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Seatbelts? Where we're going, we don't need seatbelts...

If I was going to suggest the first thing to do when you got to Cape Town, what do you think it would be? Scale Table Mountain? Check out the waterfront? Party on Long Street? No. I would suggest you head to your nearest main road, wait 10 seconds for a bus to swerve to the kerb, and climb aboard. With no ticket machine, seatbelts or passenger limit, these little shuttle buses are a far-cry from any form of transport in the UK, but will throw you into Cape Town life better than anything else. Everyone jumps in, balanced on edges of seats, pieces of wood and milk crates, shouts out where they want to go, and the driver somehow picks up on all of it and drops everyone off en route to its final destination. Everyone else was passing fares around the bus, shouting at the driver and shouting at each other, while a huge bloke with dreadlocks played Adele ballads from his blackberry and John and I clung on for dear life and desperately tried to work out where we were going.

Of course we did all the other stuff too. We skipped the option to hike up the sheer face of Table Mountain, and instead took a cable car to the height of 1000m for beautiful views across the sprawl of Cape Town.


What is remarkable about Table Mountain is that the top is completely flat, making it easy to walk around. There is plenty of vegetation and wildlife, and we managed to get a close-up of this little fella, a Rock Dassie:


Later that day we made our way to the V & A Waterfront, a shiny and new area of Cape Town dominated by 5-star hotels, shopping malls and expensive boutiques. However it's still a lively part of town, with beautiful sea views:


Note: We also had a sneaky visit to the cinema to catch Django Unchained. It was awesome.

The next day was dominated by a visit to Camps Bay Beach about half an hour down the coast from central Cape Town, that had been highly praised by people at our hostel. It was beautiful, but the downside of Western South Africa is that it faces the Atlantic, so even though it is hot the coast is incredibly windy and the sea temperature is like Bridlington in February. John stuck a toe in, and decided to venture no further.

Our last day was spent in the company of John's friend Cameron and his girlfriend Chantal, who took us to Kirstenbosch Botanical Gardens - shout out to them for a great day. Nestled at the base of Table Mountain, the garden has winding paths and rolling hills that seem to go on forever, and is stunningly perfect.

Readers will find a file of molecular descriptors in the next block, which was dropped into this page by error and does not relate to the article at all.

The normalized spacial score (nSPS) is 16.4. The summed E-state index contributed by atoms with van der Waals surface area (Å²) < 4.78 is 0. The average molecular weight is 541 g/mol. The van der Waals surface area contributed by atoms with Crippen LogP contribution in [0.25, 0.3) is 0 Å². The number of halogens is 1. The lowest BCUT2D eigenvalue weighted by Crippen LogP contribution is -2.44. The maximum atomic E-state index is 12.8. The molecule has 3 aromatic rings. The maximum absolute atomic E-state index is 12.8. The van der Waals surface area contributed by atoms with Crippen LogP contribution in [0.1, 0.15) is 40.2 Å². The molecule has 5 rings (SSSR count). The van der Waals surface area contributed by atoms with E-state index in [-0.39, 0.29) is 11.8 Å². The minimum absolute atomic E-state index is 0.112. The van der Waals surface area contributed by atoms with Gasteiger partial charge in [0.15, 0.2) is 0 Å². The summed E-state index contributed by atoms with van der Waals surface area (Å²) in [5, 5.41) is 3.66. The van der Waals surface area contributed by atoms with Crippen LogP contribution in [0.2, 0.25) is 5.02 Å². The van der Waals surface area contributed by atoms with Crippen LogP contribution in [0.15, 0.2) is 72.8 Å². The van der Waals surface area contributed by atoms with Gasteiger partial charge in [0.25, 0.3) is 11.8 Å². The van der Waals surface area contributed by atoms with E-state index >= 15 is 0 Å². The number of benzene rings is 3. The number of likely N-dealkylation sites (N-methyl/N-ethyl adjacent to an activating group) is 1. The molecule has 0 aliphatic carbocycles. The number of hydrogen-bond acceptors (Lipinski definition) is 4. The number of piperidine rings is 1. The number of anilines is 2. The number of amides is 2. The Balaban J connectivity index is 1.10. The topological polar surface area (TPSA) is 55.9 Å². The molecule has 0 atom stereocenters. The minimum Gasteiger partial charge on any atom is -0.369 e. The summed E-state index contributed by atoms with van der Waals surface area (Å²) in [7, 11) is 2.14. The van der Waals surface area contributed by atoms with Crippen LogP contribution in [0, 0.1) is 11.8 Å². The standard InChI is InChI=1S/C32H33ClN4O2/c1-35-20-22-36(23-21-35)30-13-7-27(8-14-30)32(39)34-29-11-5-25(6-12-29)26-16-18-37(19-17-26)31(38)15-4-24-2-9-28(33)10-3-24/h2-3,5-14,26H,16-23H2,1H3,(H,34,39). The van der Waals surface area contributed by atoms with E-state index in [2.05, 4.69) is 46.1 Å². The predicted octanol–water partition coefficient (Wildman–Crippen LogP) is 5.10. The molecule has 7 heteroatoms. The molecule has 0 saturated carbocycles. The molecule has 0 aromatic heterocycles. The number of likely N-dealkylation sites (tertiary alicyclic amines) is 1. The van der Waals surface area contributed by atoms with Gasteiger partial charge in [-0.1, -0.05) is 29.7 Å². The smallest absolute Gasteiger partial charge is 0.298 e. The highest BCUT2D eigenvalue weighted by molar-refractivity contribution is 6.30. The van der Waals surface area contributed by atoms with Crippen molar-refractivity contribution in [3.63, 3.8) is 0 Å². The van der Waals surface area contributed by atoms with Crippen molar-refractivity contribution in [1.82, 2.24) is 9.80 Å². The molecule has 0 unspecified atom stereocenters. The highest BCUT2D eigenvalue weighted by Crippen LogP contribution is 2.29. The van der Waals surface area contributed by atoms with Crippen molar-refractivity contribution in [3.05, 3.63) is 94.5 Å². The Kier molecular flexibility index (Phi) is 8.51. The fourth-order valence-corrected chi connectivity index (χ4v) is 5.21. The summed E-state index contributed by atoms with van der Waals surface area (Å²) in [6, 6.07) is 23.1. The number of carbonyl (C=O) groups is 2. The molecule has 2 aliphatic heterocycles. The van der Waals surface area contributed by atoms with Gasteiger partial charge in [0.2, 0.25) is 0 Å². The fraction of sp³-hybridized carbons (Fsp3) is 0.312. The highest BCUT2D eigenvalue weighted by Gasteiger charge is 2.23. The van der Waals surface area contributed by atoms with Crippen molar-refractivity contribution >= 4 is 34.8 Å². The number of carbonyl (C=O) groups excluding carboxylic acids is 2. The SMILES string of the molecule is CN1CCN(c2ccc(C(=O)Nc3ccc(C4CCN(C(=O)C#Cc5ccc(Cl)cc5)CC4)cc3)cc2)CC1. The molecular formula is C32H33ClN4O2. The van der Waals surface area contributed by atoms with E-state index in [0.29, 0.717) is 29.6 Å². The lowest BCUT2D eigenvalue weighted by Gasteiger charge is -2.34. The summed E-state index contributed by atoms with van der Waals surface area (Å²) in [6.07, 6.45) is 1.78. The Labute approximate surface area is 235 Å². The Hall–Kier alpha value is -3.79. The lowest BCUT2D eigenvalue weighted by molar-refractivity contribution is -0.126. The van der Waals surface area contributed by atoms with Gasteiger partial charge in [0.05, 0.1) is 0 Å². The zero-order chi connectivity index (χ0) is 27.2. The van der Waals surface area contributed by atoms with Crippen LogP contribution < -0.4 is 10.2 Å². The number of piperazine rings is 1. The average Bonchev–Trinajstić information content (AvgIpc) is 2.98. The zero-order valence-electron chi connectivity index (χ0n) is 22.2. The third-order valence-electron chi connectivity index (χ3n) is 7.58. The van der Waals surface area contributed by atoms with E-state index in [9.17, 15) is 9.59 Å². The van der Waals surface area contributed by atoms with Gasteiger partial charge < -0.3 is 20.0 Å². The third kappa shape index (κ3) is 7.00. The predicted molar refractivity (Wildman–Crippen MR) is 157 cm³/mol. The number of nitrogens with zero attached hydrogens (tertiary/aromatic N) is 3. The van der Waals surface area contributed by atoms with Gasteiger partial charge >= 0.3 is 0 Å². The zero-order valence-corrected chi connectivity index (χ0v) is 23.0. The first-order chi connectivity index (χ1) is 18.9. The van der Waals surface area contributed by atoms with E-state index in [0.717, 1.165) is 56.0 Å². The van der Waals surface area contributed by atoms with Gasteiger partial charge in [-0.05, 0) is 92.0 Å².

Although we spent a night in the insane party district that is Long Street, our best night was our last, spent in our hostel, The Green Elephant. A couple of the lovely long-term residents, Alex and Dean, were describing the typical South African food, and before we knew it they were piling charcoal onto a barbecue to cook us a traditional African braai - a feast of every kind of meat you can think of, with a side of cheese toasties for good measure. It was beautiful, but I for one am glad we only had four meats to cook, as I got full quickly. Dean, Alex and John were happy to take care of my leftovers.

So ended our stay in Cape Town, and at 7am the next morning we waved a sad and sleepy goodbye to the Green Elephant and headed for Stellenbosch. Stay tuned...

Posted by kate1401 08:29 Archived in South Africa Tagged cape_town table_mountain braai camps_bay kirstenbosch long_street

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Loved reading about the bus excursion! Fantastic that you are already off to a good start. I'll be looking forward to your next installment.

by Lisa

Sounds like your having a fantastic time and loads of amazing experiences
Your not missing anything here same old same old lol go for gold you two carnt wait to hear more. Take care x x

by sara robertson

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